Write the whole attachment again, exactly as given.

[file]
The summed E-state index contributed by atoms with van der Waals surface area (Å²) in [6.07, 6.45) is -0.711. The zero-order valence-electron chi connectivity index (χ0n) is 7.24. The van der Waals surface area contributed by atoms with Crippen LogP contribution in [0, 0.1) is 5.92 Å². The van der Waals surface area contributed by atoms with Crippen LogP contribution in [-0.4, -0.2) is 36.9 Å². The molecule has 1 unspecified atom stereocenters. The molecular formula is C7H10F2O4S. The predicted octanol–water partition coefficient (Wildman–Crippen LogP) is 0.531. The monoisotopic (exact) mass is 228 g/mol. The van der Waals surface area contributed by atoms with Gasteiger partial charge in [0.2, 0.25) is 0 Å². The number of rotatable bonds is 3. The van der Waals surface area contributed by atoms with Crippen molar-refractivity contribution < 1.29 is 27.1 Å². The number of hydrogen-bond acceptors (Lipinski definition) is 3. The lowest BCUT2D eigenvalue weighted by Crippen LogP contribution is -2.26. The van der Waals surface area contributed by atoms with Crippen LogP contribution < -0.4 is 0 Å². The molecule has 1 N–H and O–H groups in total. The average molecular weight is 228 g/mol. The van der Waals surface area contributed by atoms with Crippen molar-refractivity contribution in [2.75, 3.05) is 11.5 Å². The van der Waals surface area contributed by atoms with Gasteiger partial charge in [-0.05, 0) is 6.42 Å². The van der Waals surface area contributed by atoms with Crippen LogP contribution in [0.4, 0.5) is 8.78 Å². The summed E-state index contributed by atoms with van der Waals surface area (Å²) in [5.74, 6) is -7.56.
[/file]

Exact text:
The summed E-state index contributed by atoms with van der Waals surface area (Å²) in [6.07, 6.45) is -0.711. The zero-order valence-electron chi connectivity index (χ0n) is 7.24. The van der Waals surface area contributed by atoms with Crippen LogP contribution in [0, 0.1) is 5.92 Å². The van der Waals surface area contributed by atoms with Crippen LogP contribution in [-0.4, -0.2) is 36.9 Å². The molecule has 1 unspecified atom stereocenters. The molecular formula is C7H10F2O4S. The predicted octanol–water partition coefficient (Wildman–Crippen LogP) is 0.531. The monoisotopic (exact) mass is 228 g/mol. The van der Waals surface area contributed by atoms with Gasteiger partial charge in [0.2, 0.25) is 0 Å². The number of rotatable bonds is 3. The van der Waals surface area contributed by atoms with Crippen molar-refractivity contribution < 1.29 is 27.1 Å². The number of hydrogen-bond acceptors (Lipinski definition) is 3. The lowest BCUT2D eigenvalue weighted by Crippen LogP contribution is -2.26. The van der Waals surface area contributed by atoms with Crippen LogP contribution < -0.4 is 0 Å². The molecule has 1 N–H and O–H groups in total. The average molecular weight is 228 g/mol. The van der Waals surface area contributed by atoms with Crippen molar-refractivity contribution in [2.75, 3.05) is 11.5 Å². The van der Waals surface area contributed by atoms with Gasteiger partial charge in [-0.05, 0) is 6.42 Å². The van der Waals surface area contributed by atoms with Crippen LogP contribution in [0.4, 0.5) is 8.78 Å². The summed E-state index contributed by atoms with van der Waals surface area (Å²) in [5.74, 6) is -7.56.